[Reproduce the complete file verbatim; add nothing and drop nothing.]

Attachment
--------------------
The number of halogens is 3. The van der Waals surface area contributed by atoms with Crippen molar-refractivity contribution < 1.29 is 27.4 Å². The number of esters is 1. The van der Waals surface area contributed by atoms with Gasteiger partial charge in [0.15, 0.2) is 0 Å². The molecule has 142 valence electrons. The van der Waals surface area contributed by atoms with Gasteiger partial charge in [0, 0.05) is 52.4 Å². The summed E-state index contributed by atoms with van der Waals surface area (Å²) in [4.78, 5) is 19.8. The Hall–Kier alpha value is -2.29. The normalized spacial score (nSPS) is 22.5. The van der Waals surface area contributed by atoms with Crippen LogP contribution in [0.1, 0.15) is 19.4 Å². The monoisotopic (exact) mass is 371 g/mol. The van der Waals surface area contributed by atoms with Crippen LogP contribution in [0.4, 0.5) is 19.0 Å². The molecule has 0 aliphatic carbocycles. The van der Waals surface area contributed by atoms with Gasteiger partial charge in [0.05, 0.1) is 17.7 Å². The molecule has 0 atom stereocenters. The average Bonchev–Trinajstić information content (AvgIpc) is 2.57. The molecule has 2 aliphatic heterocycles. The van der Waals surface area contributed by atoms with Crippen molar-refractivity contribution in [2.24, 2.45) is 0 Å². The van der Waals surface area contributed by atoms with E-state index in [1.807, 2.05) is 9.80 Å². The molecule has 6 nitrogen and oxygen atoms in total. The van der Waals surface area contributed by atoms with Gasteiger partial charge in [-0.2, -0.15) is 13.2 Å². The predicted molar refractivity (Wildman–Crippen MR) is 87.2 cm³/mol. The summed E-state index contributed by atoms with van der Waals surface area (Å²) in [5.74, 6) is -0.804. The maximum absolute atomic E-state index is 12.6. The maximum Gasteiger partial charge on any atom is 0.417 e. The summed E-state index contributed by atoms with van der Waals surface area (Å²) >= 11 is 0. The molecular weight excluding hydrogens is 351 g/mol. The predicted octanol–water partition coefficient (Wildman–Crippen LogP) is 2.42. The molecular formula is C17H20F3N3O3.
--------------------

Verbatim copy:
The number of halogens is 3. The van der Waals surface area contributed by atoms with Crippen molar-refractivity contribution < 1.29 is 27.4 Å². The number of esters is 1. The van der Waals surface area contributed by atoms with Gasteiger partial charge in [0.15, 0.2) is 0 Å². The molecule has 142 valence electrons. The van der Waals surface area contributed by atoms with Gasteiger partial charge in [0, 0.05) is 52.4 Å². The summed E-state index contributed by atoms with van der Waals surface area (Å²) in [4.78, 5) is 19.8. The Hall–Kier alpha value is -2.29. The normalized spacial score (nSPS) is 22.5. The van der Waals surface area contributed by atoms with Crippen LogP contribution in [0.1, 0.15) is 19.4 Å². The monoisotopic (exact) mass is 371 g/mol. The van der Waals surface area contributed by atoms with Crippen LogP contribution in [0.4, 0.5) is 19.0 Å². The molecule has 0 aliphatic carbocycles. The van der Waals surface area contributed by atoms with Gasteiger partial charge in [0.05, 0.1) is 17.7 Å². The molecule has 0 atom stereocenters. The average Bonchev–Trinajstić information content (AvgIpc) is 2.57. The molecule has 2 aliphatic heterocycles. The van der Waals surface area contributed by atoms with Crippen molar-refractivity contribution in [2.24, 2.45) is 0 Å². The van der Waals surface area contributed by atoms with E-state index in [1.807, 2.05) is 9.80 Å². The molecule has 6 nitrogen and oxygen atoms in total. The van der Waals surface area contributed by atoms with Gasteiger partial charge in [-0.2, -0.15) is 13.2 Å². The predicted molar refractivity (Wildman–Crippen MR) is 87.2 cm³/mol. The summed E-state index contributed by atoms with van der Waals surface area (Å²) in [5.74, 6) is -0.804. The maximum absolute atomic E-state index is 12.6. The maximum Gasteiger partial charge on any atom is 0.417 e. The summed E-state index contributed by atoms with van der Waals surface area (Å²) >= 11 is 0. The molecular weight excluding hydrogens is 351 g/mol. The predicted octanol–water partition coefficient (Wildman–Crippen LogP) is 2.42. The molecular formula is C17H20F3N3O3.